The Impacts of Network Governance on the Performance of ITO: A Study of Taiwanese Firms

The Impacts of Network Governance on the Performance of ITO: A Study of Taiwanese Firms

Tzu-Chaun Chou (Department of Information Management, National Taiwan University of Science and Technology, Taipei City, Taiwan), Shu-Mei Hsu (Department of Information Management, National Taiwan University of Science and Technology, Taipei City, Taiwan) and Gwo-Guang Lee (Department of Information Management, National Taiwan University of Science and Technology, Taipei City, Taiwan)
Copyright: © 2013 |Pages: 21
DOI: 10.4018/jgim.2013100104
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Information technology outsourcing (ITO) has been a spotlight issue for global enterprises and previous studies have suggested that ITO research has expanded from one organization and bilateral partnerships to a global form of network organization. Yet, little research has been conducted on the link between network governance and ITO performance as a way to understand an organization’s ITO efforts. This study proposes a model that employs several constructs: inter-organizational coordination, contractual governance and relational governance, and technological hegemony. The model explores the mediating roles of these governance mechanisms and the moderating role of technological hegemony as it influences the IT manager’s perception of the performance of ITO. Empirical testing of the model is based on a sample of 191 companies from Taiwanese industries. The results support the mediating effect of relational governance and the moderating effect of technological hegemony. The model and results offer a perspective on managing the performance of ITO as well as initial insight into the role of technological hegemony.
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1. Introduction

World’s economic activity become increasingly globalize operation, among them, IT outsourcing activity is the epitome of globalized divided work. Information technology outsourcing (ITO) refers to transferring part or all of a firm’s Information Systems/Information Technology-related functions, business processes, internal activities, and services to an external provider (Chen & Wang 2009; Kern & Willcocks 2000). Addition, IT outsourcing embedded in personal social network, and this kind of personal social network cooperation between different culture would form a format of globalized network organization, it more emphasize the importance of managing network form cooperation, that is, network governance. Along with developing the concept of a network organization, these studies imply that understanding network governance of ITO is an important viewpoint when examining the performance of ITO. Yet, despite a growing body of research focusing on IT governance, previous studies have neglected the impact of network governance on ITO performance.

Lack of a thorough understanding of network governance is a drawback in pursuing improved ITO performance. On the one hand, in studying ITO, network governance not only serves to negotiate and harmonizing certain unequal situations and conflicts, but also enhances the quality of relationships and contracts and introduces more efficiency in governing contracts and relationships (Lin el al., 2011). On the other hand, the relationship between the outsourcer and the contractor can be seen as a double-edged sword: it can be treated as both a resource in facilitating ITO projects and as a burden in reducing the rationality of decision-makers (Chou et al., 2006).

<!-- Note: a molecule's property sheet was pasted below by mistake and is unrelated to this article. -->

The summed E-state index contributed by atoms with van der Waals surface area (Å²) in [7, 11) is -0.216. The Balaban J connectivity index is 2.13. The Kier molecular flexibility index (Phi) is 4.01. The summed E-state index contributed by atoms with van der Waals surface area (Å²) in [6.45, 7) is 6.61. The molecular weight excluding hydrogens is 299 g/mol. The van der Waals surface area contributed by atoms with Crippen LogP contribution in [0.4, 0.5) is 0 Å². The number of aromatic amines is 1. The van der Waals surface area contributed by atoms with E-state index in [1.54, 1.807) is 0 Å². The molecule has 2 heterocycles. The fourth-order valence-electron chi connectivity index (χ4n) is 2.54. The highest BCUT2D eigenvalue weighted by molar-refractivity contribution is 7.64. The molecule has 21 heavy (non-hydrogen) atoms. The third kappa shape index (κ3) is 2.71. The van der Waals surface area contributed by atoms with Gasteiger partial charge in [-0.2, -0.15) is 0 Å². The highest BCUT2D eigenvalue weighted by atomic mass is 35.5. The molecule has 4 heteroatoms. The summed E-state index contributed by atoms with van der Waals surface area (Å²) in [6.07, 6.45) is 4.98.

A great deal of the research has examined the influence of partnership on ITO performance has ignored the role of organization autonomy in developing partnerships. The gap is especially notable because it may lead to an increase in the phenomena of technological hegemony, because the outsourcing relationship is sometimes operated under knowledge asymmetry and the commissioned contractor (the agent) has more professional technology than the outsourcer (the principal) (Goo et al., 2009; Tiwana & Bush, 2007). As a result, the outsourcer could be dominated by the superior techniques of the IT contractor because trust and dependence are embedded in the outsourcing partnership. Such technological hegemony can induce contractors to demand more resources from the outsourcer and leverage their strengths to force the outsourcer to accept unattractive governance features then make outsourcer lose autonomy unconsciously (Bosse &Alvarez, 2010; Bunderson & Reagans, 2011). Clearly, then, the phenomenon of technological hegemony is a crucial threat to outsourcing activities; thus, we should further investigate its influence in inter-organizational cooperation. Therefore, the objective of this study is to examine the links between the network governance, technological hegemony, and the performance of ITO empirically. Examining these underlying influences by integrating insights from the literature on network governance, technological hegemony, and ITO performance provides the primary motivation for the current study. Based on prior literature, the constructs and hypotheses are developed. Scales for these constructs are then validated empirically using data collected from a national survey of 191 companies from Taiwanese industries. A Partial Least Squares (PLS) method is used to test the reliability and validity of constructs and hypothesized relationships. The implications of the findings for effective ITO performance are discussed.

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